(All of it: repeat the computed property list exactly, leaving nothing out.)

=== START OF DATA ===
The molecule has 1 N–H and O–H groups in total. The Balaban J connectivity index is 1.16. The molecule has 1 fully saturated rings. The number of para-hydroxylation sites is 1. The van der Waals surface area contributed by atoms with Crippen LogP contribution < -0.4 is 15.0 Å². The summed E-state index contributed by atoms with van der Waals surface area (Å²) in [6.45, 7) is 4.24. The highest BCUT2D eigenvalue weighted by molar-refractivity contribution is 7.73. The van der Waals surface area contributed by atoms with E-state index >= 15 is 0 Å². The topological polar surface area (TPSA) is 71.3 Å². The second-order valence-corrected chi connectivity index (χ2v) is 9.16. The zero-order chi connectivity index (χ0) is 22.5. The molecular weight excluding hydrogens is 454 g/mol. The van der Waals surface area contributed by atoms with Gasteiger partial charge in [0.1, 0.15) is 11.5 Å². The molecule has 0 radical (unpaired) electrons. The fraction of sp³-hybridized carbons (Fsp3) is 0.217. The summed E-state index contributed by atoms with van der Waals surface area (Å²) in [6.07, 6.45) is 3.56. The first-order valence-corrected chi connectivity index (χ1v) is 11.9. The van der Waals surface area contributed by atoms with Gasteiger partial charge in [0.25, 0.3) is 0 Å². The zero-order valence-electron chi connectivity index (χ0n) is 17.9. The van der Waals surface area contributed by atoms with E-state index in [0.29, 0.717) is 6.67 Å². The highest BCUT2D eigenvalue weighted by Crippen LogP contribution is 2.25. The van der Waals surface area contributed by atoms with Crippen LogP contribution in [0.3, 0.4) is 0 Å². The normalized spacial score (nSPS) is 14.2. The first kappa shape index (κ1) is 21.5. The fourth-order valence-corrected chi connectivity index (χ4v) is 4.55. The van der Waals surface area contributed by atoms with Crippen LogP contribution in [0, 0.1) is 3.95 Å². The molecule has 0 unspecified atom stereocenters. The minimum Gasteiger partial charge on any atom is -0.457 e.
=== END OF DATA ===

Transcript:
The molecule has 1 N–H and O–H groups in total. The Balaban J connectivity index is 1.16. The molecule has 1 fully saturated rings. The number of para-hydroxylation sites is 1. The van der Waals surface area contributed by atoms with Crippen LogP contribution < -0.4 is 15.0 Å². The summed E-state index contributed by atoms with van der Waals surface area (Å²) in [6.45, 7) is 4.24. The highest BCUT2D eigenvalue weighted by molar-refractivity contribution is 7.73. The van der Waals surface area contributed by atoms with E-state index >= 15 is 0 Å². The topological polar surface area (TPSA) is 71.3 Å². The second-order valence-corrected chi connectivity index (χ2v) is 9.16. The zero-order chi connectivity index (χ0) is 22.5. The molecular weight excluding hydrogens is 454 g/mol. The van der Waals surface area contributed by atoms with Gasteiger partial charge in [0.1, 0.15) is 11.5 Å². The molecule has 0 radical (unpaired) electrons. The fraction of sp³-hybridized carbons (Fsp3) is 0.217. The summed E-state index contributed by atoms with van der Waals surface area (Å²) in [6.07, 6.45) is 3.56. The first-order valence-corrected chi connectivity index (χ1v) is 11.9. The van der Waals surface area contributed by atoms with Gasteiger partial charge in [0.25, 0.3) is 0 Å². The zero-order valence-electron chi connectivity index (χ0n) is 17.9. The van der Waals surface area contributed by atoms with E-state index in [0.29, 0.717) is 6.67 Å². The highest BCUT2D eigenvalue weighted by Crippen LogP contribution is 2.25. The van der Waals surface area contributed by atoms with Crippen LogP contribution in [0.3, 0.4) is 0 Å². The normalized spacial score (nSPS) is 14.2. The first kappa shape index (κ1) is 21.5. The fourth-order valence-corrected chi connectivity index (χ4v) is 4.55. The van der Waals surface area contributed by atoms with Crippen LogP contribution in [0, 0.1) is 3.95 Å². The molecule has 0 unspecified atom stereocenters. The minimum Gasteiger partial charge on any atom is -0.457 e.